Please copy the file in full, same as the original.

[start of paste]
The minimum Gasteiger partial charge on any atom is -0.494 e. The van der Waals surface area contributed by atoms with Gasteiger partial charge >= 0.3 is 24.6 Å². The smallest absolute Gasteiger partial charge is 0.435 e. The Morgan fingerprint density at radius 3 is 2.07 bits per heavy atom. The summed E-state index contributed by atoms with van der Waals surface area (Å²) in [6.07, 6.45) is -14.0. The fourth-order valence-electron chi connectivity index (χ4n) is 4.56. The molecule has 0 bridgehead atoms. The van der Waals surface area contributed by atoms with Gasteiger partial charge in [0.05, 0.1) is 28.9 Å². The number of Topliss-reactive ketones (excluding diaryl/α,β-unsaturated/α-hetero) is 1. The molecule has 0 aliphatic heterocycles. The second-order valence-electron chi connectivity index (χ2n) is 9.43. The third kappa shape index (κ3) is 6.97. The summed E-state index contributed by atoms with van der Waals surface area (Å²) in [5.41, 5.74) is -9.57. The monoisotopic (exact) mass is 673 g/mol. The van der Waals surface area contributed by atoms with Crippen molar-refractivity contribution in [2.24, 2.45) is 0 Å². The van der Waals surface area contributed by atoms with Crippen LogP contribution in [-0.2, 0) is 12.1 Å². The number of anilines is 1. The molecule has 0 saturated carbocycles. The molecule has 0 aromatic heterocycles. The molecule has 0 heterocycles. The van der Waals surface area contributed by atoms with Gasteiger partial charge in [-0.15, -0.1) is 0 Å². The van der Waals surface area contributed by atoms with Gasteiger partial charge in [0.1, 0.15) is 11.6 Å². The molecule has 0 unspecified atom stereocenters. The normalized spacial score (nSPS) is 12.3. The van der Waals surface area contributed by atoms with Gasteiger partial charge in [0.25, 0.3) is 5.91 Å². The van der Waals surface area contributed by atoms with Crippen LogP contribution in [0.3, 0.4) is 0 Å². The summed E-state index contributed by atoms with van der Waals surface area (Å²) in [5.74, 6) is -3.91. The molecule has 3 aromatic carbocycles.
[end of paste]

The minimum Gasteiger partial charge on any atom is -0.494 e. The van der Waals surface area contributed by atoms with Gasteiger partial charge >= 0.3 is 24.6 Å². The smallest absolute Gasteiger partial charge is 0.435 e. The Morgan fingerprint density at radius 3 is 2.07 bits per heavy atom. The summed E-state index contributed by atoms with van der Waals surface area (Å²) in [6.07, 6.45) is -14.0. The fourth-order valence-electron chi connectivity index (χ4n) is 4.56. The molecule has 0 bridgehead atoms. The van der Waals surface area contributed by atoms with Gasteiger partial charge in [0.05, 0.1) is 28.9 Å². The number of Topliss-reactive ketones (excluding diaryl/α,β-unsaturated/α-hetero) is 1. The molecule has 0 aliphatic heterocycles. The second-order valence-electron chi connectivity index (χ2n) is 9.43. The third kappa shape index (κ3) is 6.97. The summed E-state index contributed by atoms with van der Waals surface area (Å²) in [5.41, 5.74) is -9.57. The monoisotopic (exact) mass is 673 g/mol. The van der Waals surface area contributed by atoms with Crippen molar-refractivity contribution in [2.24, 2.45) is 0 Å². The van der Waals surface area contributed by atoms with Crippen LogP contribution in [-0.2, 0) is 12.1 Å². The number of anilines is 1. The molecule has 0 saturated carbocycles. The molecule has 0 aromatic heterocycles. The molecule has 0 heterocycles. The van der Waals surface area contributed by atoms with Gasteiger partial charge in [-0.15, -0.1) is 0 Å². The van der Waals surface area contributed by atoms with Gasteiger partial charge in [0.1, 0.15) is 11.6 Å². The molecule has 0 unspecified atom stereocenters. The normalized spacial score (nSPS) is 12.3. The van der Waals surface area contributed by atoms with Gasteiger partial charge in [0.25, 0.3) is 5.91 Å². The van der Waals surface area contributed by atoms with Crippen LogP contribution in [0.3, 0.4) is 0 Å². The summed E-state index contributed by atoms with van der Waals surface area (Å²) in [5.74, 6) is -3.91. The molecule has 3 aromatic carbocycles.